OTR Interviews

Jon Huntsman Setting His Sights on New Hampshire

2012 candidate breaks down his campaign plan


This is a rush transcript from "On the Record," December 27, 2011. This copy may not be in its final form and may be updated.

SHANNON BREAM: Right now, all eyes are on Iowa, but Governor Jon Huntsman is setting his sights on New Hampshire. The candidate says he is in it all the way in New Hampshire. So will that strategy give his campaign the boost it needs?

I spoke with the governor just a short time ago.


BREAM: Governor, thank you for joining us tonight. Great to have you with us.

JON HUNTSMAN (R-UT), FMR. GOV., PRESIDENTIAL CANDIDATE: Honored to be with you. Thank you.

BREAM: I got to ask you about Iowa. It's a week away. It's where most people are focused right now. Earlier on, you said it wasn't the place for you, you weren't going to spend a lot of time there. Any regrets at this point?

HUNTSMAN: No regrets at all. Again, nothing against the good voters in Iowa, but I believe that the Iowa caucus will be soon forgotten after a day or two, and then the bright light will be on New Hampshire, which is the first primary state. And as such, they're getting all kinds of people turning out to vote. And I think because of that, it will establish a candidate or two or three, perhaps, as the most electable candidates.

So we're in it all the way in New Hampshire. And they're responding well to our message. They care about the two deficits that this country has, one economic and one trust. We're driving it home in ways where the people on the ground are hearing it out. We've done 128 public events, more than anyone else by far.

And I think in the end, we're going to prove correct the idea that grass roots politics still matters. It isn't just by Twitter FaceBook and everything else. You've got to be there. You've got to shake hands. But more importantly, you've got to have a message that resonates.

And our message is resonating and it's about nailing the economic deficit. You know, when you get to 70, 80 percent debt-to-GDP, the next generation is shipwrecked. We've got to fix that. And two, we have a trust deficit in this country, and that is people no longer trust their institutions of power. They don't trust Congress. They don't trust the executive branch. They don't trust Wall Street with banks that are too big to fail.

So we're going to keep talking about term limits for Congress. We're going to keep talking about closing that revolving door that allows members of Congress to file right on out and become lobbyists. I mean, we wonder why there is so little trust and so much cynicism directed toward these institutions of power. We've got crony capitalism alive and well on Capitol Hill. And I say enough's enough. We're going to do something about that.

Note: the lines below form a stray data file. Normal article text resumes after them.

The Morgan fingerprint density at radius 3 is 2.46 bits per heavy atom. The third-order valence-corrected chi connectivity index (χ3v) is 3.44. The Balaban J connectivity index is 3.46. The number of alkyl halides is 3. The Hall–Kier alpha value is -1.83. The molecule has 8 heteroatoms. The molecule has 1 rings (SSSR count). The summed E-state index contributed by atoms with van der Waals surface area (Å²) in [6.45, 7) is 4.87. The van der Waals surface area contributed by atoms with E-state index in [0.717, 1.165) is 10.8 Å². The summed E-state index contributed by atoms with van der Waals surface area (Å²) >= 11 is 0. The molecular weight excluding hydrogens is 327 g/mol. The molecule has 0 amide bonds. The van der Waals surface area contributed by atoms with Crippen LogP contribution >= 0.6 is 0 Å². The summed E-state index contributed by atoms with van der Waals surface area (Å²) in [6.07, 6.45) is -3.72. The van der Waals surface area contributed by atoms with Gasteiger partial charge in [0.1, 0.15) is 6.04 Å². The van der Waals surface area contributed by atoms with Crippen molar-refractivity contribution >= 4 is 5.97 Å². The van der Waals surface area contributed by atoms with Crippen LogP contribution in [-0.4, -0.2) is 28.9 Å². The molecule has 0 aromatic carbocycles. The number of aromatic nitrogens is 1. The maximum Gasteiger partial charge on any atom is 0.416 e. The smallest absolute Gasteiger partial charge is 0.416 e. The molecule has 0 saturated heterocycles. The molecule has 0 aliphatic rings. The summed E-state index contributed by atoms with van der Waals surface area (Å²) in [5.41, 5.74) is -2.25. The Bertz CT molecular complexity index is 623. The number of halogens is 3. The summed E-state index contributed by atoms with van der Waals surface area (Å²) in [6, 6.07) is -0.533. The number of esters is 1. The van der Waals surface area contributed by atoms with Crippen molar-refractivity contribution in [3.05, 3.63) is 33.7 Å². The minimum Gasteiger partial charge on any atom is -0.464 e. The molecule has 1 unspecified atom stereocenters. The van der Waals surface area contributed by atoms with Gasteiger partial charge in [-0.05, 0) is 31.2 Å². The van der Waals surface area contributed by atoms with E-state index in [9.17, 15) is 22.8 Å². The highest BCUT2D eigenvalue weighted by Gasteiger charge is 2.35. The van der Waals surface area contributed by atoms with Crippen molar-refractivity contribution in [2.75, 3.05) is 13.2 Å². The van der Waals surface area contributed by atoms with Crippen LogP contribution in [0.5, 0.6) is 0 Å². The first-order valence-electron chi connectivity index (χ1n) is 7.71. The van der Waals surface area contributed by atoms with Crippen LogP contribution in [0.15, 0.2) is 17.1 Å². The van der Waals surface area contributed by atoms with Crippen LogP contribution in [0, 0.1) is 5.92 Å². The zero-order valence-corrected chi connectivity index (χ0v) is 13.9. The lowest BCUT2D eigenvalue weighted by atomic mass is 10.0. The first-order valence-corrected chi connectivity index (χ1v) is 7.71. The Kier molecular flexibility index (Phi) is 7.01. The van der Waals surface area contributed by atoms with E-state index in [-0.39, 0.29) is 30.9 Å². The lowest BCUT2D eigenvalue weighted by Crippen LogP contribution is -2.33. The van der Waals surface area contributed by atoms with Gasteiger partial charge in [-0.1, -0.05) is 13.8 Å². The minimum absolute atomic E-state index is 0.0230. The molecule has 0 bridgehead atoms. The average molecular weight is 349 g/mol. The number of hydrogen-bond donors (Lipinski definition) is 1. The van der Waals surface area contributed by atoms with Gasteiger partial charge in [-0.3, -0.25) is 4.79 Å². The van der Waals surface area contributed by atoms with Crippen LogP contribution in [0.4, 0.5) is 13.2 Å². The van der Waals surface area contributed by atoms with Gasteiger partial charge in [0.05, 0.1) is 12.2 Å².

BREAM: You've been taking that message across the state multiple times in New Hampshire. How well do you need to finish there to be viable beyond New Hampshire?

HUNTSMAN: We need to beat market expectations. And the marketplace always assigns you some expectation as if you were a stock. And we have to do better than that. And I'm going to tell you we're going to do better than that. We've come from zero and we've just overtaken Ron Paul for third place in a couple of the last polls.

New Hampshire loves an underdog. They don't like to be told for whom to vote in the Granite state. They love an underdog and they want an underdog who moreover is getting there by working hard on the ground. And that's exactly what we're doing. So we'll be back in New Hampshire tomorrow and we'll be working while everybody is focused on Iowa. We'll have the state to ourselves several days, and then the spotlight will be on probably long about the 4th of January.

BREAM: OK, because of your background, I'd like to ask you about some issues going on internationally. I want to ask you about the Treasury Department's decision not to list China as a currency manipulator. What do you think of that decision?

HUNTSMAN: Well, they've appreciated their currency probably just under 5 percent this year. They're slowly appreciating their currency. It's never going to be at the speed that we want or that Congress wants. And it is being artificially manipulated. There's no doubt about that.

You also have to consider it in the context of every other issue that is playing out with China. North Korea -- we're in deep talks with the Chinese right now on North Korea. Iran -- you want to get more sanctions layered on Iran in the U.N. Security Council, you got to have their cooperation. Pakistan -- a hugely complex and sensitive relationship. You've got to have China's cooperation or at least be in dialogue with them on regional security.